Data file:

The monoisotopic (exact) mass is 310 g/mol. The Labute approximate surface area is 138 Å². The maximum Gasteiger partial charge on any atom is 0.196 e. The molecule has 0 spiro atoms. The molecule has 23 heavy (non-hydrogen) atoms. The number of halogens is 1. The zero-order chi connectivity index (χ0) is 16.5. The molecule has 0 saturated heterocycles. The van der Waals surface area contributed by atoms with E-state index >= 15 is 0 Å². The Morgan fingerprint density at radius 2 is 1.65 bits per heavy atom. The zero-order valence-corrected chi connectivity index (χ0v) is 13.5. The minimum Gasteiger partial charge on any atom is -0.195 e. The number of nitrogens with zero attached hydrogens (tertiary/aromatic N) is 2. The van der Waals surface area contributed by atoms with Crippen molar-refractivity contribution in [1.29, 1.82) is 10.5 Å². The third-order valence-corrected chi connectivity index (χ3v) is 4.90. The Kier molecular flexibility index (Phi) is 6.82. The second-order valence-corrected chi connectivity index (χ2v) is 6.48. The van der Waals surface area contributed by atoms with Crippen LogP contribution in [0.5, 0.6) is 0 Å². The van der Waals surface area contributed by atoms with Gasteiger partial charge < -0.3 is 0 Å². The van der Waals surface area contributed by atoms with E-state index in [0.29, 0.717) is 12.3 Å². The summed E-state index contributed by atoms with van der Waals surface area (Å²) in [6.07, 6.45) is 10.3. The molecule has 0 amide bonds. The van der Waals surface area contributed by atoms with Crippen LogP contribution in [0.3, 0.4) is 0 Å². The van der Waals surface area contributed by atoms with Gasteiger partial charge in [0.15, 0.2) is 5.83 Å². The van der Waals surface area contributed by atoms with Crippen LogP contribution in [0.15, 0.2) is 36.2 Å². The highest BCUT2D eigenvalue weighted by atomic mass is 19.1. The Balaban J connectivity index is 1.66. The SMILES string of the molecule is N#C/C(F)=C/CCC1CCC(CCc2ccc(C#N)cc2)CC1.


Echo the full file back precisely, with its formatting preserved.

The monoisotopic (exact) mass is 310 g/mol. The Labute approximate surface area is 138 Å². The maximum Gasteiger partial charge on any atom is 0.196 e. The molecule has 0 spiro atoms. The molecule has 23 heavy (non-hydrogen) atoms. The number of halogens is 1. The zero-order chi connectivity index (χ0) is 16.5. The molecule has 0 saturated heterocycles. The van der Waals surface area contributed by atoms with E-state index >= 15 is 0 Å². The Morgan fingerprint density at radius 2 is 1.65 bits per heavy atom. The zero-order valence-corrected chi connectivity index (χ0v) is 13.5. The minimum Gasteiger partial charge on any atom is -0.195 e. The number of nitrogens with zero attached hydrogens (tertiary/aromatic N) is 2. The van der Waals surface area contributed by atoms with Crippen molar-refractivity contribution in [1.29, 1.82) is 10.5 Å². The third-order valence-corrected chi connectivity index (χ3v) is 4.90. The Kier molecular flexibility index (Phi) is 6.82. The second-order valence-corrected chi connectivity index (χ2v) is 6.48. The van der Waals surface area contributed by atoms with Crippen LogP contribution in [0.5, 0.6) is 0 Å². The van der Waals surface area contributed by atoms with Gasteiger partial charge < -0.3 is 0 Å². The van der Waals surface area contributed by atoms with E-state index in [0.29, 0.717) is 12.3 Å². The summed E-state index contributed by atoms with van der Waals surface area (Å²) in [6.07, 6.45) is 10.3. The molecule has 0 amide bonds. The van der Waals surface area contributed by atoms with Crippen LogP contribution in [0.3, 0.4) is 0 Å². The van der Waals surface area contributed by atoms with Gasteiger partial charge in [0.15, 0.2) is 5.83 Å². The van der Waals surface area contributed by atoms with Crippen LogP contribution in [0.15, 0.2) is 36.2 Å². The highest BCUT2D eigenvalue weighted by atomic mass is 19.1. The Balaban J connectivity index is 1.66. The SMILES string of the molecule is N#C/C(F)=C/CCC1CCC(CCc2ccc(C#N)cc2)CC1.